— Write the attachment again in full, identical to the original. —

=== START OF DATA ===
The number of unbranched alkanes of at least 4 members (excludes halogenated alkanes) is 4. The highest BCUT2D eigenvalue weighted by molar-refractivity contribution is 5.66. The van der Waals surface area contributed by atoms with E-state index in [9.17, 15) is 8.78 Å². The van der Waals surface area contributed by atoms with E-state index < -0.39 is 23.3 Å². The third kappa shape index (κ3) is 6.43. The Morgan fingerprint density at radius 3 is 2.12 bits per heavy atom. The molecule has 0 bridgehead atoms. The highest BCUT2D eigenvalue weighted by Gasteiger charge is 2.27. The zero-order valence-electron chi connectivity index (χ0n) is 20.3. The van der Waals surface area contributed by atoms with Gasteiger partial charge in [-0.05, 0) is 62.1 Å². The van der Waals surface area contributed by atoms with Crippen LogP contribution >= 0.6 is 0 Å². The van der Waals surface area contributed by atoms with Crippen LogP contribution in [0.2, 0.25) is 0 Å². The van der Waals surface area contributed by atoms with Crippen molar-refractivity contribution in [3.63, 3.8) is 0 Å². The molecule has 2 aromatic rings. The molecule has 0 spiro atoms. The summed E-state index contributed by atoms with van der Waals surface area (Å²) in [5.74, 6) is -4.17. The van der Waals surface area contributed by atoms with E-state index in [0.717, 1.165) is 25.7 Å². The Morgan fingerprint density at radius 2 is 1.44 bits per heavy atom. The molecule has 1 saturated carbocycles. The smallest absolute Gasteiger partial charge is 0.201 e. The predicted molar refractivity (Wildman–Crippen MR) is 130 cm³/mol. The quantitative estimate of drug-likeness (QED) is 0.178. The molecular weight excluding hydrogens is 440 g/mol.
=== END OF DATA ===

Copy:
The number of unbranched alkanes of at least 4 members (excludes halogenated alkanes) is 4. The highest BCUT2D eigenvalue weighted by molar-refractivity contribution is 5.66. The van der Waals surface area contributed by atoms with E-state index in [9.17, 15) is 8.78 Å². The van der Waals surface area contributed by atoms with E-state index < -0.39 is 23.3 Å². The third kappa shape index (κ3) is 6.43. The Morgan fingerprint density at radius 3 is 2.12 bits per heavy atom. The molecule has 0 bridgehead atoms. The highest BCUT2D eigenvalue weighted by Gasteiger charge is 2.27. The zero-order valence-electron chi connectivity index (χ0n) is 20.3. The van der Waals surface area contributed by atoms with Gasteiger partial charge in [-0.05, 0) is 62.1 Å². The van der Waals surface area contributed by atoms with Crippen LogP contribution >= 0.6 is 0 Å². The van der Waals surface area contributed by atoms with Crippen LogP contribution in [0.2, 0.25) is 0 Å². The van der Waals surface area contributed by atoms with Crippen molar-refractivity contribution in [3.63, 3.8) is 0 Å². The molecule has 2 aromatic rings. The molecule has 0 spiro atoms. The summed E-state index contributed by atoms with van der Waals surface area (Å²) in [5.74, 6) is -4.17. The van der Waals surface area contributed by atoms with E-state index in [0.717, 1.165) is 25.7 Å². The Morgan fingerprint density at radius 2 is 1.44 bits per heavy atom. The molecule has 1 saturated carbocycles. The smallest absolute Gasteiger partial charge is 0.201 e. The predicted molar refractivity (Wildman–Crippen MR) is 130 cm³/mol. The quantitative estimate of drug-likeness (QED) is 0.178. The molecular weight excluding hydrogens is 440 g/mol.